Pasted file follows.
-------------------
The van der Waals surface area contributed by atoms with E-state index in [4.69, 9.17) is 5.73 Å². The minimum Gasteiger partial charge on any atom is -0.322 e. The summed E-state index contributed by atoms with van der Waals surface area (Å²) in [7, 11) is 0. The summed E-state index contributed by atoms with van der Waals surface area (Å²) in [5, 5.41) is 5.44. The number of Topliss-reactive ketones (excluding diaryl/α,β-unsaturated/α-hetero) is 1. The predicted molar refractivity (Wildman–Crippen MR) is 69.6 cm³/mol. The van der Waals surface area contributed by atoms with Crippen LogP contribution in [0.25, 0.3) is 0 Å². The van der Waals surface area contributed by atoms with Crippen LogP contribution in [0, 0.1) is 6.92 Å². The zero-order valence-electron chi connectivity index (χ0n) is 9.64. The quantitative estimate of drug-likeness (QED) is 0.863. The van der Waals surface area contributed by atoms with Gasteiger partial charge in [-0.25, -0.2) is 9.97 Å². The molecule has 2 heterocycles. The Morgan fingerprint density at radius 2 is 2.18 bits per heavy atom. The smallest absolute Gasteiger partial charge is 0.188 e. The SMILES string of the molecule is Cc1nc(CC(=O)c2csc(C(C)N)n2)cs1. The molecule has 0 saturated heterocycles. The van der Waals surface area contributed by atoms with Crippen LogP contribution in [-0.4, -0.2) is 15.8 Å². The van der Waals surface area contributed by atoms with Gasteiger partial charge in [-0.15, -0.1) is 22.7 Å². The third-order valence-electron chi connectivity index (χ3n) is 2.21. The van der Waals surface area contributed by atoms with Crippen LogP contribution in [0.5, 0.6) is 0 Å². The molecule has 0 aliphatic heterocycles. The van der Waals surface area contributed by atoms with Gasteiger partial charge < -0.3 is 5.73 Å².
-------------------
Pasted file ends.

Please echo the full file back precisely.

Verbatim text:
The van der Waals surface area contributed by atoms with E-state index in [4.69, 9.17) is 5.73 Å². The minimum Gasteiger partial charge on any atom is -0.322 e. The summed E-state index contributed by atoms with van der Waals surface area (Å²) in [7, 11) is 0. The summed E-state index contributed by atoms with van der Waals surface area (Å²) in [5, 5.41) is 5.44. The number of Topliss-reactive ketones (excluding diaryl/α,β-unsaturated/α-hetero) is 1. The predicted molar refractivity (Wildman–Crippen MR) is 69.6 cm³/mol. The van der Waals surface area contributed by atoms with Crippen LogP contribution in [0.25, 0.3) is 0 Å². The van der Waals surface area contributed by atoms with Crippen LogP contribution in [0, 0.1) is 6.92 Å². The zero-order valence-electron chi connectivity index (χ0n) is 9.64. The quantitative estimate of drug-likeness (QED) is 0.863. The van der Waals surface area contributed by atoms with Gasteiger partial charge in [-0.25, -0.2) is 9.97 Å². The molecule has 2 heterocycles. The Morgan fingerprint density at radius 2 is 2.18 bits per heavy atom. The smallest absolute Gasteiger partial charge is 0.188 e. The SMILES string of the molecule is Cc1nc(CC(=O)c2csc(C(C)N)n2)cs1. The molecule has 0 saturated heterocycles. The van der Waals surface area contributed by atoms with Crippen LogP contribution in [-0.4, -0.2) is 15.8 Å². The van der Waals surface area contributed by atoms with Gasteiger partial charge in [-0.15, -0.1) is 22.7 Å². The third-order valence-electron chi connectivity index (χ3n) is 2.21. The van der Waals surface area contributed by atoms with Crippen LogP contribution in [0.5, 0.6) is 0 Å². The molecule has 0 aliphatic heterocycles. The van der Waals surface area contributed by atoms with Gasteiger partial charge < -0.3 is 5.73 Å².